Edison had even less formal education than Carnegie, but was just as devoted to self-education. He was a voracious reader, but only of things where he could learn something. Unfortunately, he was not led to mathematics, and this was a sad omission. We can argue whether Edison was really "educated" rather than "informed," but there was something extremely valuable in his makeup. His ability to sleep in catnaps and to work all night is annoying to me, but he got along well with his associates and made lasting friendships. Like Carnegie, he was scrupulously honest and upright.

Comparisons and Observations

Like many, if not most, men of accomplishment, Edison and Carnegie owed little or nothing to their elementary education. It was gained anyway by informal means. Neither had a college education, for here also there was little to gain, as colleges did not teach any of the things to which they devoted themselves. Edison suffered somewhat, but few colleges of the time in the United States could have taught him the mathematics, physics and chemistry that he needed. Both were avid and life-long learners, and this is how they gained the information and wisdom that they needed. It is the effort to educate oneself that does the job. Perhaps formal education would have stifled them.

Neither made the environment in which they propered. Both took advantage of what presented itself, and both the times and the economic conditions were essential to their success. Carnegie flourished in an age in which the iron and steel industry were undergoing revolutionary change. He became a divisional superintendent of the most important railroad in the United States at 24. His vision, inquisitiveness and enterprise would have been wasted had he lived at another time and place. Edison was fascinated by chemistry and electrical tinkering at the one time when progress could be made by ingenuity and persistence. Earlier, there was no telegraph to interest the youth; later, much more scientific knowledge was required.

Both men were, famously, telegraph operators in their youth, and the telegraph led them in their different paths. Many more famous men of the period were also telegraph operators, until it might seem that most young men of the time became operators. Actually, this is probably far from the truth. It seems rather that the telegraph selected bright and enterprising youth, and the considerable effort required to become an operator separated the wheat from the chaff. At a later day, amateur radio seems to have had a similar, but not as pronounced, an effect. Such interests have pretty much vanished at present, notably from the schools, which are suspicious of individualism.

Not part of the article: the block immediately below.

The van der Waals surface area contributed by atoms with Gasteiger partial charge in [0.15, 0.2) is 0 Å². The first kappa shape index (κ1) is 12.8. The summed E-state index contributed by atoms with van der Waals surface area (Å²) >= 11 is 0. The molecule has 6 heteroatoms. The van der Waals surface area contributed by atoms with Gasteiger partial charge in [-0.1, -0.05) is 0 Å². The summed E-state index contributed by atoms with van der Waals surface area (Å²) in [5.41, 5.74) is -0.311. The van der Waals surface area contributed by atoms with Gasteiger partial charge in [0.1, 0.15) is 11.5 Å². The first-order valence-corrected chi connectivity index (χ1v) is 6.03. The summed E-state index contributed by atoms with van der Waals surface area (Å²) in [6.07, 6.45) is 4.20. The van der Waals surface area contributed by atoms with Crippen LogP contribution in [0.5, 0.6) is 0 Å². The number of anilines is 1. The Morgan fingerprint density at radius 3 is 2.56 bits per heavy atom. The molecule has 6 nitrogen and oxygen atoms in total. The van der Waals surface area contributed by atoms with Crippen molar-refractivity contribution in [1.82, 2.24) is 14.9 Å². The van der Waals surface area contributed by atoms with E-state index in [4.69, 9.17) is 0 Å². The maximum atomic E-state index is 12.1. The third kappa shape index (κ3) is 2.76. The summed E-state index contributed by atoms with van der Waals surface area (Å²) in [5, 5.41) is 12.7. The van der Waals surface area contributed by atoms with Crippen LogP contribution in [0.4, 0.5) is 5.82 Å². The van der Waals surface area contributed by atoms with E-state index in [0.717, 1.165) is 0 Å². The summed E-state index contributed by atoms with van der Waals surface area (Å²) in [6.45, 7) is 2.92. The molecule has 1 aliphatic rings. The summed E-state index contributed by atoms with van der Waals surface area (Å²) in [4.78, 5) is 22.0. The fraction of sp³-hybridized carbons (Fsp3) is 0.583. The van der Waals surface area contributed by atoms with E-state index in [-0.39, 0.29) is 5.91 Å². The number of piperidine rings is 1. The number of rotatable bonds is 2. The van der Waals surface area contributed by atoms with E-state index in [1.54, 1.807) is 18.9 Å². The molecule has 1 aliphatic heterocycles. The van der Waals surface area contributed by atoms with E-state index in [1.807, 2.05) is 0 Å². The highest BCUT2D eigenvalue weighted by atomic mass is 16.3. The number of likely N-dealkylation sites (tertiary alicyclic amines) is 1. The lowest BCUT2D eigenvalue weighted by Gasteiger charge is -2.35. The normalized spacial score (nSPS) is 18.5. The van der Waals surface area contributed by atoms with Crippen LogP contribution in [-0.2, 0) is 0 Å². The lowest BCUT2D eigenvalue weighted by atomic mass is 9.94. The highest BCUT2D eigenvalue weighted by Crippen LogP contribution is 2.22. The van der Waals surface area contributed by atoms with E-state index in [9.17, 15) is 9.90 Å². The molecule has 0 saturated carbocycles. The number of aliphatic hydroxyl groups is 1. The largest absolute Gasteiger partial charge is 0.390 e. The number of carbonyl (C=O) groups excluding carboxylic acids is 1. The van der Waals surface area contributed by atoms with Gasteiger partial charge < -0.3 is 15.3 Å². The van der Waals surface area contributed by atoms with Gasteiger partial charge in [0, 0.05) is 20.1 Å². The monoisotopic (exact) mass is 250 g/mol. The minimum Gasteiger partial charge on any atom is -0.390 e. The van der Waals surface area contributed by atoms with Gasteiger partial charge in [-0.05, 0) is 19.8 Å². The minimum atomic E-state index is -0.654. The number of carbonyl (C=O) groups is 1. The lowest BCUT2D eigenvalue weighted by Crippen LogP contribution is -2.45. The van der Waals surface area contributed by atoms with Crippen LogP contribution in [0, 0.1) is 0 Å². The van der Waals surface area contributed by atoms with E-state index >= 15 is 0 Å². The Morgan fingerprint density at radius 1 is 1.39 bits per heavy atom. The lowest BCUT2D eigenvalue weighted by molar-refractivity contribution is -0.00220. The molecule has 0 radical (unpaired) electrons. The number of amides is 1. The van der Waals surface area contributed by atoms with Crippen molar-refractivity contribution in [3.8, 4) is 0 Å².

Edison's entertainment seems to have been confined to practical jokes and Parcheesi, but he was deeply entertained by his work, which was never a burden. His lack of culture is to be deplored, but he did not insist on it. He turned down an honorary degree from Oxford or Cambridge by not showing up, which was a severe blow to his lasting reputation. Carnegie, on the other hand, was a well-rounded man with an appreciation of scenery, art and music. He got much more out of travel than Edison did, and contributed as much to society by his philanthropy as Edison did by his inventions. Both were happily married, and enjoyed themselves in different ways.

References

There is a large number of books about both Carnegie and Edison, of which the quality is quite varied. The two below are early ones, and include as much first-hand information as possible. Since one is an autobiography, and the other is "authorized," they are both sympathetic to their subjects. There are other points of view, but be very wary of believing reports that are not carefully supported by evidence, and allow for differences in society. Neither of these men is in the least reprehensible, especially when compared with their contemporaries.

  1. A. Carnegie, Autobiography of Andrew Carnegie (Boston: Houghton-Mifflin, 1920)
  2. F. L. Dyer and T. C. Martin, Edison, His Life and Inventions (New York: Harper and Brothers, 1910). An "authorized" biography. Edison did not write much, but the authors try to include as much personal information as possible. The inventions are explained in Appendices that give technical details.


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Composed by J. B. Calvert
Created 31 March 2001
Last revised